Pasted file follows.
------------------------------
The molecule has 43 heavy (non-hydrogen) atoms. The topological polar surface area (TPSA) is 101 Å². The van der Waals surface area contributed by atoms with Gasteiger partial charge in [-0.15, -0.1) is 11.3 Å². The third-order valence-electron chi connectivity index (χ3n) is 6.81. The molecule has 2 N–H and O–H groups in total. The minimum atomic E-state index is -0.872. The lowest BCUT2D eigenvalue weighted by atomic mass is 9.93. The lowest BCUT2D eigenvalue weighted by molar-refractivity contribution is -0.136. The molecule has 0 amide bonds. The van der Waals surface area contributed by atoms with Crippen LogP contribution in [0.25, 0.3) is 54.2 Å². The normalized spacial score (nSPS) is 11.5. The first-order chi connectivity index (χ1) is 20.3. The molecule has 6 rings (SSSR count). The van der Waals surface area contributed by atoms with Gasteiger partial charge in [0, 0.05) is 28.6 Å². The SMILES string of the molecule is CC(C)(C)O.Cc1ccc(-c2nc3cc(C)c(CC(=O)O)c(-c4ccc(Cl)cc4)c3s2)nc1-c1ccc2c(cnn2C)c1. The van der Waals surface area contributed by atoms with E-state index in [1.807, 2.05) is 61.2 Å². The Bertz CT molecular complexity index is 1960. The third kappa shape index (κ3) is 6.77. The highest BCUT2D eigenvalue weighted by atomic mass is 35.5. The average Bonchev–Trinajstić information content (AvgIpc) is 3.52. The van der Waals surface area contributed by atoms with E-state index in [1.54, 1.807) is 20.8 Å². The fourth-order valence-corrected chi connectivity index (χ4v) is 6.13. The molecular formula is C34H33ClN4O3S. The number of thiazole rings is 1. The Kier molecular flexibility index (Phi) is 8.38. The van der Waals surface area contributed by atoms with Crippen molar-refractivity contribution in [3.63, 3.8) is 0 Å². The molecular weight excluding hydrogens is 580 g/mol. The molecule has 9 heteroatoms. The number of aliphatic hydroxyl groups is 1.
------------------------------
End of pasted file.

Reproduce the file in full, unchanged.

The molecule has 43 heavy (non-hydrogen) atoms. The topological polar surface area (TPSA) is 101 Å². The van der Waals surface area contributed by atoms with Gasteiger partial charge in [-0.15, -0.1) is 11.3 Å². The third-order valence-electron chi connectivity index (χ3n) is 6.81. The molecule has 2 N–H and O–H groups in total. The minimum atomic E-state index is -0.872. The lowest BCUT2D eigenvalue weighted by atomic mass is 9.93. The lowest BCUT2D eigenvalue weighted by molar-refractivity contribution is -0.136. The molecule has 0 amide bonds. The van der Waals surface area contributed by atoms with Crippen LogP contribution in [0.25, 0.3) is 54.2 Å². The normalized spacial score (nSPS) is 11.5. The first-order chi connectivity index (χ1) is 20.3. The molecule has 6 rings (SSSR count). The van der Waals surface area contributed by atoms with Gasteiger partial charge in [0, 0.05) is 28.6 Å². The SMILES string of the molecule is CC(C)(C)O.Cc1ccc(-c2nc3cc(C)c(CC(=O)O)c(-c4ccc(Cl)cc4)c3s2)nc1-c1ccc2c(cnn2C)c1. The van der Waals surface area contributed by atoms with E-state index in [1.807, 2.05) is 61.2 Å². The Bertz CT molecular complexity index is 1960. The third kappa shape index (κ3) is 6.77. The highest BCUT2D eigenvalue weighted by atomic mass is 35.5. The average Bonchev–Trinajstić information content (AvgIpc) is 3.52. The van der Waals surface area contributed by atoms with E-state index in [1.54, 1.807) is 20.8 Å². The fourth-order valence-corrected chi connectivity index (χ4v) is 6.13. The molecular formula is C34H33ClN4O3S. The number of thiazole rings is 1. The Kier molecular flexibility index (Phi) is 8.38. The van der Waals surface area contributed by atoms with Crippen molar-refractivity contribution in [3.63, 3.8) is 0 Å². The molecular weight excluding hydrogens is 580 g/mol. The molecule has 9 heteroatoms. The number of aliphatic hydroxyl groups is 1.